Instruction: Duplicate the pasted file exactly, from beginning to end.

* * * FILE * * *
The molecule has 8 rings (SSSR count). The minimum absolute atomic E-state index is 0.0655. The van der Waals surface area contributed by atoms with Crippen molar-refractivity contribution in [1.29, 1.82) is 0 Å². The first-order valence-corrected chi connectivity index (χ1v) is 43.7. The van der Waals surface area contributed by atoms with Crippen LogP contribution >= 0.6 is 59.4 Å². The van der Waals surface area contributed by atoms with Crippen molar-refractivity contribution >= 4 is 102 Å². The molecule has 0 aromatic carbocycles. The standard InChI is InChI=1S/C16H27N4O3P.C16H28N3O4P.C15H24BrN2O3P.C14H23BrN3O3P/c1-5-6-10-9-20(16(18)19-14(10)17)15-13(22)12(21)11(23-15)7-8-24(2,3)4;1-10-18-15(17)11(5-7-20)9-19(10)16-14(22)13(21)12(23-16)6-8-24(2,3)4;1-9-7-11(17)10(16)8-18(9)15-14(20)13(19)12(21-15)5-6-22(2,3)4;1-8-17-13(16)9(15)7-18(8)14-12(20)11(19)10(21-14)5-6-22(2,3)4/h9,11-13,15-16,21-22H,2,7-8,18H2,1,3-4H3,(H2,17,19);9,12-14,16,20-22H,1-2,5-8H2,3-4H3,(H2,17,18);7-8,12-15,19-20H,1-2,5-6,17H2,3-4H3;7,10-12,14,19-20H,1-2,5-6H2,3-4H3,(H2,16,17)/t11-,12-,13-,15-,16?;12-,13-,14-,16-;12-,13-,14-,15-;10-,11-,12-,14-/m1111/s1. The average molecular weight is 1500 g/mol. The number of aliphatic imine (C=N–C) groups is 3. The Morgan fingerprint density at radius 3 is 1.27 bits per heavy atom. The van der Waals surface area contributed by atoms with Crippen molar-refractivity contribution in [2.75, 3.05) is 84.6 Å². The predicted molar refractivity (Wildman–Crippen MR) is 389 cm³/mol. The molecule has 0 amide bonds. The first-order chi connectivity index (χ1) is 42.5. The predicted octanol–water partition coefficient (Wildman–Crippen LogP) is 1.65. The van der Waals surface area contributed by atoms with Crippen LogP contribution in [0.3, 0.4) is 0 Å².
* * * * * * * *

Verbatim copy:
The molecule has 8 rings (SSSR count). The minimum absolute atomic E-state index is 0.0655. The van der Waals surface area contributed by atoms with Crippen molar-refractivity contribution in [1.29, 1.82) is 0 Å². The first-order valence-corrected chi connectivity index (χ1v) is 43.7. The van der Waals surface area contributed by atoms with Crippen LogP contribution >= 0.6 is 59.4 Å². The van der Waals surface area contributed by atoms with Crippen molar-refractivity contribution >= 4 is 102 Å². The molecule has 0 aromatic carbocycles. The standard InChI is InChI=1S/C16H27N4O3P.C16H28N3O4P.C15H24BrN2O3P.C14H23BrN3O3P/c1-5-6-10-9-20(16(18)19-14(10)17)15-13(22)12(21)11(23-15)7-8-24(2,3)4;1-10-18-15(17)11(5-7-20)9-19(10)16-14(22)13(21)12(23-16)6-8-24(2,3)4;1-9-7-11(17)10(16)8-18(9)15-14(20)13(19)12(21-15)5-6-22(2,3)4;1-8-17-13(16)9(15)7-18(8)14-12(20)11(19)10(21-14)5-6-22(2,3)4/h9,11-13,15-16,21-22H,2,7-8,18H2,1,3-4H3,(H2,17,19);9,12-14,16,20-22H,1-2,5-8H2,3-4H3,(H2,17,18);7-8,12-15,19-20H,1-2,5-6,17H2,3-4H3;7,10-12,14,19-20H,1-2,5-6H2,3-4H3,(H2,16,17)/t11-,12-,13-,15-,16?;12-,13-,14-,16-;12-,13-,14-,15-;10-,11-,12-,14-/m1111/s1. The average molecular weight is 1500 g/mol. The number of aliphatic imine (C=N–C) groups is 3. The Morgan fingerprint density at radius 3 is 1.27 bits per heavy atom. The van der Waals surface area contributed by atoms with Crippen molar-refractivity contribution in [2.75, 3.05) is 84.6 Å². The predicted molar refractivity (Wildman–Crippen MR) is 389 cm³/mol. The molecule has 0 amide bonds. The first-order chi connectivity index (χ1) is 42.5. The predicted octanol–water partition coefficient (Wildman–Crippen LogP) is 1.65. The van der Waals surface area contributed by atoms with Crippen LogP contribution in [0.3, 0.4) is 0 Å².